If you look at the Double Cluster with a pair of binoculars or a low power telescope, there is something that immediately strikes you. There is a group of very bright stars forming a large ring that emanates from the Double Cluster, off towards the top right. This ring of stars looks like a bracelet with the Double Cluster attached as some sort of celestial charm. Now what’s really odd about the bracelet itself is that it is not clearly visible on planetarium programs, nor is it clear on most images of the region – but the human eye and a pair of binoculars really show it very clearly indeed – must be some property of the eye involving contrast enhancement (and survival ).
Well, this is the first image that I’ve taken of the region that actually shows Greg’s Charm Bracelet pretty clearly. This image comprises two datasets put together by Noel Carboni with a final bit of tweaking from yours truly to bring out the bracelet more clearly. Data was acquired in two imaging sessions using the mini-WASP array and is around 4-hours of total integration time using 4-minute sub-exposures.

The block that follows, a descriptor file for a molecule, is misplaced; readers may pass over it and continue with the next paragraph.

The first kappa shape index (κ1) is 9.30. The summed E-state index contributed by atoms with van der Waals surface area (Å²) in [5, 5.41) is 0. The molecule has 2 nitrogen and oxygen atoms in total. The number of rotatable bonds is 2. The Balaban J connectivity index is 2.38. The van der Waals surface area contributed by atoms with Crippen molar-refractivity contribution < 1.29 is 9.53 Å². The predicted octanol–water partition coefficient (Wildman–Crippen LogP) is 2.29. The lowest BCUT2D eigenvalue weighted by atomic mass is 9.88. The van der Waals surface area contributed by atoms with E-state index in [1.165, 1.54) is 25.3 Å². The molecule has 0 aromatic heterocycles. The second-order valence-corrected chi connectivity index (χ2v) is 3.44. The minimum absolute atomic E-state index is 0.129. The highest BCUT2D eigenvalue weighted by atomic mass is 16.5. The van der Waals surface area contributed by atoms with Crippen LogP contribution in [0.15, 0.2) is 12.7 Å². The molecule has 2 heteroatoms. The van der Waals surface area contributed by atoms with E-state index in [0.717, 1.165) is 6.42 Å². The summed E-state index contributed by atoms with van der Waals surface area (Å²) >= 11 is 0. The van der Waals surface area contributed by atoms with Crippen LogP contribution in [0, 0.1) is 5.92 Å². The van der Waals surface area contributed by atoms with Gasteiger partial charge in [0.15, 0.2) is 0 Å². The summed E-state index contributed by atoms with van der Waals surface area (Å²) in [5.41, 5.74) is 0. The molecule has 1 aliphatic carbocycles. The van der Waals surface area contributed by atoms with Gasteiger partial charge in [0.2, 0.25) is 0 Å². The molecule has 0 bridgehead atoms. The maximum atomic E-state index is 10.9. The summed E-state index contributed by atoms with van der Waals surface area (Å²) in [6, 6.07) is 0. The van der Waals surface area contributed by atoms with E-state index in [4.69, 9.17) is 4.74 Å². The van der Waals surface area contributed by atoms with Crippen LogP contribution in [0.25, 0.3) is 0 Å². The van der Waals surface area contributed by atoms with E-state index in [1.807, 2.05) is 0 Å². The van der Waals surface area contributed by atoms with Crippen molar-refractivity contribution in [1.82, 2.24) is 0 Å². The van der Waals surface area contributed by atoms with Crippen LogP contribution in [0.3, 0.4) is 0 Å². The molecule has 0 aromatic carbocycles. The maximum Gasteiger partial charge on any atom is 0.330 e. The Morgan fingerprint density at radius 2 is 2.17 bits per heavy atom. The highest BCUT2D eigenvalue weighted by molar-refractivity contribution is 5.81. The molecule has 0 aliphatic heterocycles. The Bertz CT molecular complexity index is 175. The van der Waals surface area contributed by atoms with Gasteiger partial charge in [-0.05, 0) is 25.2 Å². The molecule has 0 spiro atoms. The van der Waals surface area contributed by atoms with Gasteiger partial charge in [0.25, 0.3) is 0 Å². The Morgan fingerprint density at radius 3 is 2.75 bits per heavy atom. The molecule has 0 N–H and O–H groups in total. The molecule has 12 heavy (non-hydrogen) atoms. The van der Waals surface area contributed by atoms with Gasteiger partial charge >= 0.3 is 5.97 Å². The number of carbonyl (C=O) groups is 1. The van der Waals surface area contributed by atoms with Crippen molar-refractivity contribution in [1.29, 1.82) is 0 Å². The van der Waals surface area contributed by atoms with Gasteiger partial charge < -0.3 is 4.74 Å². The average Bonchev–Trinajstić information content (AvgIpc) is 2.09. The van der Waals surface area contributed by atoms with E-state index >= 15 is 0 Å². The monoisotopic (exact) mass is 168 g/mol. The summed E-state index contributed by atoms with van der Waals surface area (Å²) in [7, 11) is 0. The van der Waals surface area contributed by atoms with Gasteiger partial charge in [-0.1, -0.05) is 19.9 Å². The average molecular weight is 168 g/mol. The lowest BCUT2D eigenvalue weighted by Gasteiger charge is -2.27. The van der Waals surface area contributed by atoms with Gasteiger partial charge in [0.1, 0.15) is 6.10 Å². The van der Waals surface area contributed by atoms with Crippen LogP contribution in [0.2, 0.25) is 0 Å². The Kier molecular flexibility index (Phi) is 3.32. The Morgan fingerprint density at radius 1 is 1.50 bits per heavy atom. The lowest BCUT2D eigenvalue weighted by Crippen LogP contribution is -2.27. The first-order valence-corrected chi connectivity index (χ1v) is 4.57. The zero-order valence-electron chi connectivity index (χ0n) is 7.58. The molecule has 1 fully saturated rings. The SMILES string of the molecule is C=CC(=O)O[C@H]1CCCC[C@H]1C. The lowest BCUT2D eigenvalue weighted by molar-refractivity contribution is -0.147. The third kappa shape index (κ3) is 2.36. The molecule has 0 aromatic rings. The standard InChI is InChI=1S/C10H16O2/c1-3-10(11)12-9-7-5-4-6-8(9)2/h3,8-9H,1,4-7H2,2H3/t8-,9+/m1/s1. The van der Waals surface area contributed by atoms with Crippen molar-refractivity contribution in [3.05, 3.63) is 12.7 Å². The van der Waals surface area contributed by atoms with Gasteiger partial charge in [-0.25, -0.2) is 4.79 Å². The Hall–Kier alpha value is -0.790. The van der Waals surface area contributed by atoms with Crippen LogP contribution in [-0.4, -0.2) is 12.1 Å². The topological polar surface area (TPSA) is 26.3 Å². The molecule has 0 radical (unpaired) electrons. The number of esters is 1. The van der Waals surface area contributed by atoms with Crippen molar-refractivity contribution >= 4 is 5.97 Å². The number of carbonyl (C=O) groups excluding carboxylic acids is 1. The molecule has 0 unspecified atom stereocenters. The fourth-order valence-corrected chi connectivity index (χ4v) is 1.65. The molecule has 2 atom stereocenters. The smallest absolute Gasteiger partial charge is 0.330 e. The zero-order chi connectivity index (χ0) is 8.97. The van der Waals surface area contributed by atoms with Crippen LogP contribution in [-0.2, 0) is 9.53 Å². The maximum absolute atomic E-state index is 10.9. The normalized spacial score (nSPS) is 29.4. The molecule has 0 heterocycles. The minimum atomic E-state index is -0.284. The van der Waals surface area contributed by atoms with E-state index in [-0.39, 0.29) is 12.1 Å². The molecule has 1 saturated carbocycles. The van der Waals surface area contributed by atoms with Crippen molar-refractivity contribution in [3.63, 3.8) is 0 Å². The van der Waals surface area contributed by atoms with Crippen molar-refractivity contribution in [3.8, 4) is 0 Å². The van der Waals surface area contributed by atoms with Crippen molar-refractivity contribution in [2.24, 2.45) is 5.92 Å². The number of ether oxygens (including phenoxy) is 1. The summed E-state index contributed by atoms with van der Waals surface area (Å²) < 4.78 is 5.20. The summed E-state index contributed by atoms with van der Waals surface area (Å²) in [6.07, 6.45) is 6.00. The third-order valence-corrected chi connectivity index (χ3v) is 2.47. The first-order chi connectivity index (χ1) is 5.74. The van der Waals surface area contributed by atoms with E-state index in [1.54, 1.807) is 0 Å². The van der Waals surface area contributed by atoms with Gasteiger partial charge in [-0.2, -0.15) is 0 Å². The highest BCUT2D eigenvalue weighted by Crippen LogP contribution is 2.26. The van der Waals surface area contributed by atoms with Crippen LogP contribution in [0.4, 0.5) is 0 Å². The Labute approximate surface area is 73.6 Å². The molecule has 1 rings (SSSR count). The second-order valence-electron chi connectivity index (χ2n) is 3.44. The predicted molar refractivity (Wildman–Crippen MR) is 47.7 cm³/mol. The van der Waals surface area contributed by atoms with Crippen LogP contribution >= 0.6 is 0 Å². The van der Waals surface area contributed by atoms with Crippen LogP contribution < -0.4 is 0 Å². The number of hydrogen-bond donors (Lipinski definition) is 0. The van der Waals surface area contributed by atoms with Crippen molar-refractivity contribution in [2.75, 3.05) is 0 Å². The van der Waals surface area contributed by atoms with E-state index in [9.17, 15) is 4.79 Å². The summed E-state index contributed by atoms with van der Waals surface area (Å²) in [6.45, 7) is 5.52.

The image still does not do this star field any justice whatsoever, so my advice is to pick up a pair of binoculars next clear Moonless night and take a look for yourself. You’ll find the Double Cluster pretty close to Cassiopeia, the “W” shaped constellation in the sky. Go to the second bright star from the left in Cassiopeia and come down at around the 7 O’Clock position. Looking by eye alone (with dark skies) you will be able to see a small fuzzy glowing region. Now get the binoculars onto it – and be prepared to be blown away